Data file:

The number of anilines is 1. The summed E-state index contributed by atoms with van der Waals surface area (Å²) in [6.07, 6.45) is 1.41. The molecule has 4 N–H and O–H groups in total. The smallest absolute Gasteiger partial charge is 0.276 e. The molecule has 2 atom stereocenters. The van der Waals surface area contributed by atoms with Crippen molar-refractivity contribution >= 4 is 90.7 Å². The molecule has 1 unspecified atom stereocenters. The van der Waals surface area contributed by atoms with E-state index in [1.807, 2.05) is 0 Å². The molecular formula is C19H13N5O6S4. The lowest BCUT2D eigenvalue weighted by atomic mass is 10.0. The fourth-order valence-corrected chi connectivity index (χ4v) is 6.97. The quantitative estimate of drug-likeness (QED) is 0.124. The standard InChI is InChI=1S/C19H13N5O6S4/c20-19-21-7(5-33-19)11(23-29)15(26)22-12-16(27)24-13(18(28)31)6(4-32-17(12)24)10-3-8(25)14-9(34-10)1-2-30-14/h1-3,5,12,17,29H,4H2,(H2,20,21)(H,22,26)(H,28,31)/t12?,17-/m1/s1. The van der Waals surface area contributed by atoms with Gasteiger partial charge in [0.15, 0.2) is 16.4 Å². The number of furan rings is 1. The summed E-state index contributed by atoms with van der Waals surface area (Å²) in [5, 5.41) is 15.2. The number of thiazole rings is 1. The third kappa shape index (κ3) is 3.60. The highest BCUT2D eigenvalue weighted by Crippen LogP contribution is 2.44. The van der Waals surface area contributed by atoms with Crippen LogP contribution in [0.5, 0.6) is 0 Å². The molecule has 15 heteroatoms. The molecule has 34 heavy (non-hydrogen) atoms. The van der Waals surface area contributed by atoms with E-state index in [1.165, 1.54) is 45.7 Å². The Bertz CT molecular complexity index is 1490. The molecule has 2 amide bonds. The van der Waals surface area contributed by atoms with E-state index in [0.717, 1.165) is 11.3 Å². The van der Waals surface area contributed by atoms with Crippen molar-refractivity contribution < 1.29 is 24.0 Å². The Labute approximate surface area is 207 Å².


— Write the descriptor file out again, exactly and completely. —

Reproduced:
The number of anilines is 1. The summed E-state index contributed by atoms with van der Waals surface area (Å²) in [6.07, 6.45) is 1.41. The molecule has 4 N–H and O–H groups in total. The smallest absolute Gasteiger partial charge is 0.276 e. The molecule has 2 atom stereocenters. The van der Waals surface area contributed by atoms with Crippen molar-refractivity contribution >= 4 is 90.7 Å². The molecule has 1 unspecified atom stereocenters. The van der Waals surface area contributed by atoms with E-state index in [1.807, 2.05) is 0 Å². The molecular formula is C19H13N5O6S4. The lowest BCUT2D eigenvalue weighted by atomic mass is 10.0. The fourth-order valence-corrected chi connectivity index (χ4v) is 6.97. The quantitative estimate of drug-likeness (QED) is 0.124. The standard InChI is InChI=1S/C19H13N5O6S4/c20-19-21-7(5-33-19)11(23-29)15(26)22-12-16(27)24-13(18(28)31)6(4-32-17(12)24)10-3-8(25)14-9(34-10)1-2-30-14/h1-3,5,12,17,29H,4H2,(H2,20,21)(H,22,26)(H,28,31)/t12?,17-/m1/s1. The van der Waals surface area contributed by atoms with Gasteiger partial charge in [0.15, 0.2) is 16.4 Å². The number of furan rings is 1. The summed E-state index contributed by atoms with van der Waals surface area (Å²) in [5, 5.41) is 15.2. The number of thiazole rings is 1. The third kappa shape index (κ3) is 3.60. The highest BCUT2D eigenvalue weighted by Crippen LogP contribution is 2.44. The van der Waals surface area contributed by atoms with Crippen LogP contribution in [0.5, 0.6) is 0 Å². The molecule has 15 heteroatoms. The molecule has 34 heavy (non-hydrogen) atoms. The van der Waals surface area contributed by atoms with E-state index in [1.165, 1.54) is 45.7 Å². The Bertz CT molecular complexity index is 1490. The molecule has 2 amide bonds. The van der Waals surface area contributed by atoms with E-state index in [0.717, 1.165) is 11.3 Å². The van der Waals surface area contributed by atoms with Crippen molar-refractivity contribution < 1.29 is 24.0 Å². The Labute approximate surface area is 207 Å².